If you don’t have a face steamer, a big bowl, a towel, and around 5 cups of boiling water would suffice. If you like, you may add some essential oils like lavender or chamomile, as well as dried flower petals, but it’s not required.
Pour the water into the bowl, then add the oils and petals. Cover your head with a cloth and bend over the bowl. Allow the steam to cover your face for 15 minutes with your head approximately 12 inches above the water (make sure you’re far enough enough to avoid being burnt) and the towel trapping the steam over the bowl.
Apply your nutrient-rich face mask
Now is the ideal moment to apply nutrients in the form of a face mask, as blood flow has risen and pores have opened. You may use whatever mask you like, since everyone likes to make own using bentonite clay, rose water, finely crushed oatmeal, and a few drops of hydrogen peroxide. Hydrogen peroxide (H2O2) is laden with oxygen (O2), which penetrates into the epidermis and raises oxygen levels.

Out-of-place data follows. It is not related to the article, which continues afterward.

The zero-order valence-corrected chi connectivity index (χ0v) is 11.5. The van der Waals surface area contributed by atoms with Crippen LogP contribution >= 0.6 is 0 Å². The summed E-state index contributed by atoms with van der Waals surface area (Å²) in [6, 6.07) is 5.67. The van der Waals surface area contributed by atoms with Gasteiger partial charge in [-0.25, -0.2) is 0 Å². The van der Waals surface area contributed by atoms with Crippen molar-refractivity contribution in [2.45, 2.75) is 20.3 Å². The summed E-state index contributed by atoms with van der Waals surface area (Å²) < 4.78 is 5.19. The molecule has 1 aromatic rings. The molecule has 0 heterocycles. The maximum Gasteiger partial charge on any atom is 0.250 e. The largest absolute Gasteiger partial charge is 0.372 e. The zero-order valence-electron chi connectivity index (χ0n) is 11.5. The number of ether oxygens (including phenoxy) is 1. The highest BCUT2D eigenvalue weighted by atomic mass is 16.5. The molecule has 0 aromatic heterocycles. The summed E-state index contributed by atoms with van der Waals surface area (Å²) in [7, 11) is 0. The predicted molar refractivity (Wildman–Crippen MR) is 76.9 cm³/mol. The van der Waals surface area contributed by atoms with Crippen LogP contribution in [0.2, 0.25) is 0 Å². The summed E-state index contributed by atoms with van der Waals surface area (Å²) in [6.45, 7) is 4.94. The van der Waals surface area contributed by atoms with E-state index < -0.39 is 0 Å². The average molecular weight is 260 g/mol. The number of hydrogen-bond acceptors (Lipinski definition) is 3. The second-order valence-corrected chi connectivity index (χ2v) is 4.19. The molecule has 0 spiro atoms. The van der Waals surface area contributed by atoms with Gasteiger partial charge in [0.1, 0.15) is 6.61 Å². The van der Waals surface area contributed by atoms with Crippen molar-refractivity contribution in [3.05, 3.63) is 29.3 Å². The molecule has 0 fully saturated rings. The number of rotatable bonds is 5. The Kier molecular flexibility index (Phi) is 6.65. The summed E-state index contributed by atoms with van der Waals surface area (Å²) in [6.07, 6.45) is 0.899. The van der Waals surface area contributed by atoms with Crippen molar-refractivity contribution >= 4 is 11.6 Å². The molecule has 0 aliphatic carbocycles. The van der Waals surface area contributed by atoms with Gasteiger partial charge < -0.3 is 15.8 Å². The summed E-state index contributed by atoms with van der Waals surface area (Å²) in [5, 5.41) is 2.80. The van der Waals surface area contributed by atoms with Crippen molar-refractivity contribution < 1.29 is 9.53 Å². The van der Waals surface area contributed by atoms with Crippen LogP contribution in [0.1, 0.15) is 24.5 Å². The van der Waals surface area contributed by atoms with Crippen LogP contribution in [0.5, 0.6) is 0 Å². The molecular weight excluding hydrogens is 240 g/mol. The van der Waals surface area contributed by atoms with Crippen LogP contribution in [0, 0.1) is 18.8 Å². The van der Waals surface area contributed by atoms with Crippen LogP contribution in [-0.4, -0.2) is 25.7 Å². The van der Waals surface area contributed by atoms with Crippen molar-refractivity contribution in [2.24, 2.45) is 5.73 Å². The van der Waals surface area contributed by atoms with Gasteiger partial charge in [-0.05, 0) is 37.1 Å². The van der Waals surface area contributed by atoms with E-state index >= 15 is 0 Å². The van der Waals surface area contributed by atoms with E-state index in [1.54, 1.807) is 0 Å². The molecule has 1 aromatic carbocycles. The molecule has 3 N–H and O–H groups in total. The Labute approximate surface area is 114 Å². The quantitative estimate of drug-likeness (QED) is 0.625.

When applied directly, it can be irritating, but mixing a drop or two with other nutritious substances might help you get the advantages of more oxygen without the discomfort. In this situation, more isn’t always better, and it might even be detrimental.
For this kind of clay mask, you need:
- 2 tablespoons bentonite clay (clay made of volcanic ash)
- 2 drops hydrogen peroxide (liquid compound of hydrogen and oxygen (used as an antiseptic, to bleach hair, etc.)
- 1 tablespoon finely ground oats (cereal grass cultivated for its seed)
- 2–3 drops rosehip, chamomile (type of plant with medicinal value), or carrot seed essential oil